Energy regulator Nersa has thrown municipalities a curve ball, by benchmarking their retail electricity tariff proposal on Eskom’s retail tariffs.
This could open the door to closing the big gap between the tariffs paid by the end-user, who buys their electricity from municipalities, and those paid by Eskom’s direct customers.
According to David Mertens of the Nelson Mandela Bay Business Chamber, a large factory working five days a week, 24 hours per day, pays about R44.5 million annually for electricity if it is supplied by Eskom.
That same factory would have had to cough up R64.4 million if it bought its power from Joburg’s City Power, R54.4 million in Cape Town, R52.7 million in Tshwane and R47.4 million in Nelson Mandela Bay metro.
Nersa’s proposal is contained in the draft guideline for municipal electricity tariffs, published on its website for comment.
The regulator has invited written submissions before the deadline of April 9 and says it will announce the date for a public hearing thereafter. Nersa is currently closed due to the national Covid 19-lockdown and it is not yet clear whether the deadline and process will be affected by the current countrywide state of disaster. Nersa is due to reopen after the lockdown, on April 16.
The guideline, which Nersa publishes annually, proposes an average increase in the tariffs municipalities charge their electricity customers of 6.24%.
This is calculated taking into account, among others, the 6.9% increase in the Eskom tariff for municipal bulk purchases, increased staff cost and the cost of repairs and maintenance.
Every municipality still has to submit its own application to Nersa and increases that exceed the guideline of 6.24% will have to be very well motivated and subject to strict conditions.
The guideline however also provides for benchmark tariffs for different customer categories.
According to the Electricity Regulation Act (ERA) a licensee, be it Eskom or the municipality, is entitled to recover the efficient cost of supply as well as a reasonable margin.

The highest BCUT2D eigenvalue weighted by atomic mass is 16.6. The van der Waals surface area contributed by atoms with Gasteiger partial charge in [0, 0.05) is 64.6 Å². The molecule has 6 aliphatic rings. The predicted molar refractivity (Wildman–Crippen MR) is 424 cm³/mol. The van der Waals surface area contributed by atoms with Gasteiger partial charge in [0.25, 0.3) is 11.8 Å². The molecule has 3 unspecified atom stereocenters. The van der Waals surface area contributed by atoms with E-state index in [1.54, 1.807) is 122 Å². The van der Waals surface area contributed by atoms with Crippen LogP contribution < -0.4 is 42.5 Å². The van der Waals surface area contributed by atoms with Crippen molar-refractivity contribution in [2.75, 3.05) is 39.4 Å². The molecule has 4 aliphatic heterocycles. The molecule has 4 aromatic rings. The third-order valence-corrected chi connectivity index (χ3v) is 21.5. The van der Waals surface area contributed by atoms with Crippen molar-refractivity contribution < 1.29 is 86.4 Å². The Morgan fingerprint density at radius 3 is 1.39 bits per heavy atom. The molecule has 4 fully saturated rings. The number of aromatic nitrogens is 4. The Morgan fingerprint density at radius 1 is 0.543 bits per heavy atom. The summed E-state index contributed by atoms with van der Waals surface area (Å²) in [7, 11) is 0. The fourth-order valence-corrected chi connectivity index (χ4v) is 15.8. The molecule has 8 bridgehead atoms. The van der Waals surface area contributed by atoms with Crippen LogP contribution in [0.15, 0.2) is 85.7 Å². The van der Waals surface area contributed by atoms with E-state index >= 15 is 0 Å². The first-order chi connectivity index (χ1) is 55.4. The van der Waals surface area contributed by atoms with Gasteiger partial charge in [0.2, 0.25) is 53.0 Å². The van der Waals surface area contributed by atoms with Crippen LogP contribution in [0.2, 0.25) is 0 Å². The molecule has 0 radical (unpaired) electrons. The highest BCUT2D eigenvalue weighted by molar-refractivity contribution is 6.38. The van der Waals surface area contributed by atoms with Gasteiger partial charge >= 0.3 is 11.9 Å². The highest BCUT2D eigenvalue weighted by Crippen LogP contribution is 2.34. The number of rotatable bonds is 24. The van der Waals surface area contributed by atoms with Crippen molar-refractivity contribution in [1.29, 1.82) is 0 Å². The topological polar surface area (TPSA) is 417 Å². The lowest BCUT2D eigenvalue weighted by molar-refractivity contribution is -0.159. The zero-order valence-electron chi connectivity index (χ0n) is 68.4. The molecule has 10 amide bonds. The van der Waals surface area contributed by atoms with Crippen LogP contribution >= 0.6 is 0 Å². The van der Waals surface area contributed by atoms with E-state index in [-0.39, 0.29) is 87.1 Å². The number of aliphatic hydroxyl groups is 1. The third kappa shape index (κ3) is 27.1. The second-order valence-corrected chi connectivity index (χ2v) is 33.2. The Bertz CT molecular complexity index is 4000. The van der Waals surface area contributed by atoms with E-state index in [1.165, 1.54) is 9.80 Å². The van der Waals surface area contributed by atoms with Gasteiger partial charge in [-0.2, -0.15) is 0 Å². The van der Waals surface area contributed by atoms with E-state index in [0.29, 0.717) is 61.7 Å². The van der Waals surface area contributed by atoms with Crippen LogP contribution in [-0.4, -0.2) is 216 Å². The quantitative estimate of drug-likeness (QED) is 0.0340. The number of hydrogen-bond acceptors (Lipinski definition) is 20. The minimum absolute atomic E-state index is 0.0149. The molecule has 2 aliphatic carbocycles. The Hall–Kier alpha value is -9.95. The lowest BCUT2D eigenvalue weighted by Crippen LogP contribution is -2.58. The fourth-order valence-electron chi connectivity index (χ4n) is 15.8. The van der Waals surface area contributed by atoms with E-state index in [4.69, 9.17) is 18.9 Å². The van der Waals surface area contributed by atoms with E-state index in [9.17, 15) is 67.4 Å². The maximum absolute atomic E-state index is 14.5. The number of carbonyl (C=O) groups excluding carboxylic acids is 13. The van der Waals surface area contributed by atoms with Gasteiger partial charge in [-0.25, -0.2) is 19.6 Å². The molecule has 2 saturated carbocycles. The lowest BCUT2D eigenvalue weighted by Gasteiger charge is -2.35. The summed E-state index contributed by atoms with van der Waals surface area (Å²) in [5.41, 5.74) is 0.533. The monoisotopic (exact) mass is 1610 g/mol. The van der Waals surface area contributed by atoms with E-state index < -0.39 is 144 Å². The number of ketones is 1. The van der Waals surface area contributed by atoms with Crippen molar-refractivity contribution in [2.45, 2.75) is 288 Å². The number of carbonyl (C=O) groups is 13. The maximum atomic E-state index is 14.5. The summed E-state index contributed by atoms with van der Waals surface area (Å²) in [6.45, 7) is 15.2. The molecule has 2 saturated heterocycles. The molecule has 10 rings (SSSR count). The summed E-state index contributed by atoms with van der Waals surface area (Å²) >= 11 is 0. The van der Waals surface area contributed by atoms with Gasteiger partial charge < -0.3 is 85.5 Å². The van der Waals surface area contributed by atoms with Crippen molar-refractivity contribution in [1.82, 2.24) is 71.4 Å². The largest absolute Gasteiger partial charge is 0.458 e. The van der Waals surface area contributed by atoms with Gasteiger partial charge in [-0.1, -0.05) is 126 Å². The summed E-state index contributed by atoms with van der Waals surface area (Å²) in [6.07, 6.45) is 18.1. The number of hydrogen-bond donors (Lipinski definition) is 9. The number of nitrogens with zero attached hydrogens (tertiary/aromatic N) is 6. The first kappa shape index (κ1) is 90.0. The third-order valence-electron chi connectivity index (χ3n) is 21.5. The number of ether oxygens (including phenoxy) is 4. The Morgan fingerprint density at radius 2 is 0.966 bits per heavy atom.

Municipalities have however been using electricity revenue to subsidise other services, even though the ring-fencing of electricity revenue is one of the conditions of their distribution licenses.
Despite an obligation on municipalities to do cost of supply studies, very few have complied and that is where Nersa has changed tack.
Each benchmark provides for a tariff band, with the lower value of the band being based on the previous year’s benchmark, but the higher value based on Eskom’s retail tariff.
The regulator says in the document published for comment that it uses the Eskom tariffs because it is based on cost studies. It hopes to thereby protect consumers against too-high tariffs and compel municipalities to do their cost studies. It further hopes to ensure a competitive market in the light of plans to unbundle Eskom into three separate companies for electricity generation, transmission and distribution.
According to Mertens, a study by the Nelson Mandela Bay Business Chamber on documents that previous municipal tariff determinations were based on, showed a lack of rational basis. He has lauded Nersa’s move to base the benchmarks on Eskom retail tariffs and says it opens the door to challenge unreasonable municipal tariffs.
Morné Mostert, head of local government matters at AfriForum, says municipalities have to base their tariffs on proper cost studies. AfriForum has submitted a request in terms of the Promotion of Access to Information Act for all municipal cost studies submitted to Nersa.
He says an average tariff increase of 6.24%, which is less than 2 percentage points above inflation, is fair.
The Nersa guideline also provides for a margin of up to 20% for electricity resellers, which according to the Electricity Resellers Associations of South Africa is in line with Nersa’s earlier position that a 15% to 20% margin for resellers is sustainable.